Clipperton Island

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This isolated atoll was named for John CLIPPERTON, a pirate who was rumored to have made it his hideout early in the 18th century. Annexed by France in 1855 and claimed by the United States, it was seized by Mexico in 1897. Arbitration eventually awarded the island to France in 1931, which took possession in 1935.

Geography

Location

Middle America, atoll in the North Pacific Ocean, 1,120 km southwest of Mexico

Geographic coordinates

10.17° N, 109.13° W

Area 247/257

total: 6 sq km

land: 6 sq km

water: 0 sq km

Area - comparative

about 12 times the size of The Mall in Washington, DC

Land boundaries

0 km

Coastline

11.1 km

Maritime claims

territorial sea: 12 nm

exclusive economic zone: 200 nm

Climate

tropical; humid, average temperature 20-32 degrees Celsius, wet season (May to October)

Terrain

coral atoll

Elevation

mean elevation:

elevation extremes:

lowest point: Pacific Ocean 0 m

highest point: Rocher Clipperton 29 m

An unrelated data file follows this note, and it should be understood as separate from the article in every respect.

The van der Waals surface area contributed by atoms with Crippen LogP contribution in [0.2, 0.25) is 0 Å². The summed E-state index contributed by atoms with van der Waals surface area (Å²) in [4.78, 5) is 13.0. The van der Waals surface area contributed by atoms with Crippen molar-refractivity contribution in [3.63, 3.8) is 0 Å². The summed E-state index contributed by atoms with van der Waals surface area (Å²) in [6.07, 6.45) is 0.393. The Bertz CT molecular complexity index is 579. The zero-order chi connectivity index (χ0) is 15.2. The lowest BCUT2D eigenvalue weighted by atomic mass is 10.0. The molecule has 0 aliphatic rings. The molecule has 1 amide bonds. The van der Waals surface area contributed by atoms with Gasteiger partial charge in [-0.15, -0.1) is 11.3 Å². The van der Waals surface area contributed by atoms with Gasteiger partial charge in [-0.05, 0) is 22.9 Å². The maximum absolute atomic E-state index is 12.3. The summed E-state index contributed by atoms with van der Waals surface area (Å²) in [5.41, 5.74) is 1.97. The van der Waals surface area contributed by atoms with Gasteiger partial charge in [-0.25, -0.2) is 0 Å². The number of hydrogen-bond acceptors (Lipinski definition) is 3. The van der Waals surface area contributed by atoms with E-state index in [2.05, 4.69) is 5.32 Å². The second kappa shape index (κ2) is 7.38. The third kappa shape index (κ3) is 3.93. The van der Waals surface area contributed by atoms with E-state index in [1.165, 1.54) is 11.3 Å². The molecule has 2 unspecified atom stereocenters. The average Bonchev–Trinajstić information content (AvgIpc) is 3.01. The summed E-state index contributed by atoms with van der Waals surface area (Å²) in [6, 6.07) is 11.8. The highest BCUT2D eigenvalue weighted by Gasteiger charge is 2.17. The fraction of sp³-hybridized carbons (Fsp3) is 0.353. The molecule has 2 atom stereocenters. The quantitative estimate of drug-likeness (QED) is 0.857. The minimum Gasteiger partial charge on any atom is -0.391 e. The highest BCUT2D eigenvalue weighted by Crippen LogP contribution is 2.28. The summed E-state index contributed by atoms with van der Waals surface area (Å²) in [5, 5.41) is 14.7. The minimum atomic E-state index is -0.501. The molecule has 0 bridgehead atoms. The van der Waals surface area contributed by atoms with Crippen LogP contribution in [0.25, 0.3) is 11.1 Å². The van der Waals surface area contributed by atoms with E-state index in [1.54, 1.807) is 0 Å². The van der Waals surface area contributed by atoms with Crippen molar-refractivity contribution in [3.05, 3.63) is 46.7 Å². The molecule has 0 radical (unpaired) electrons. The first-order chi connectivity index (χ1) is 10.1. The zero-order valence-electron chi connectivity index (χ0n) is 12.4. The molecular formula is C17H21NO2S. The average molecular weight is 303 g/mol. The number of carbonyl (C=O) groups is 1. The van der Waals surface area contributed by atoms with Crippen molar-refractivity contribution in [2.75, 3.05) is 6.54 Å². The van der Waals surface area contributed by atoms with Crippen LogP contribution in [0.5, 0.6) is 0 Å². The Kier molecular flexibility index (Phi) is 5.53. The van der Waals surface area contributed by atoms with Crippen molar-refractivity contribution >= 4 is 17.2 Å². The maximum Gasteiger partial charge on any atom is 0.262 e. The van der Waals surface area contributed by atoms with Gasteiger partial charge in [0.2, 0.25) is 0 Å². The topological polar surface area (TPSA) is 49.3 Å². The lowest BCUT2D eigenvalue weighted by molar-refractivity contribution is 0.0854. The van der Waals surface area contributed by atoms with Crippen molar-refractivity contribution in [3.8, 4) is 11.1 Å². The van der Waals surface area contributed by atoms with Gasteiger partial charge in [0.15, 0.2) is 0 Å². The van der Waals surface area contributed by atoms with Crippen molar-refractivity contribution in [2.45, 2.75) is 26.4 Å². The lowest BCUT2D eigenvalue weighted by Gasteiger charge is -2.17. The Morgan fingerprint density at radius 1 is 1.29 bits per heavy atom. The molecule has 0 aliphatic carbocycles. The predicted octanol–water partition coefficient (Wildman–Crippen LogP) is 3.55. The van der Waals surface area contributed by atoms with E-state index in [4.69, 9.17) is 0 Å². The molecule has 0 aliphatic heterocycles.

Natural resources

fish

Land use

agricultural land: 0%

arable land 0%; permanent crops 0%; permanent pasture 0%

forest: 0%

other: 100% (all coral) (2011 est.)

Natural hazards

NA

Environment - current issues

NA

Geography - note

the atoll reef is approximately 12 km (7.5 mi) in circumference; an effort to colonize the atoll in the early 20th century ended in disaster and was abandoned in 1917

People and Society

Population

uninhabited

Government

Country name

conventional long form: none

conventional short form: Clipperton Island

local long form: none

local short form: Ile Clipperton

former: sometimes referred to as Ile de la Passion or Atoll Clipperton

etymology: named after an 18th century English pirate who supposedly used the island as a base

Legal system

the laws of France apply

Flag description

the flag of France is used

Economy

Economy - overview

Although 115 species of fish have been identified in the territorial waters of Clipperton Island, the only economic activity is tuna fishing.

Transportation

Ports and terminals

none; offshore anchorage only

Transnational Issues

Disputes - international

none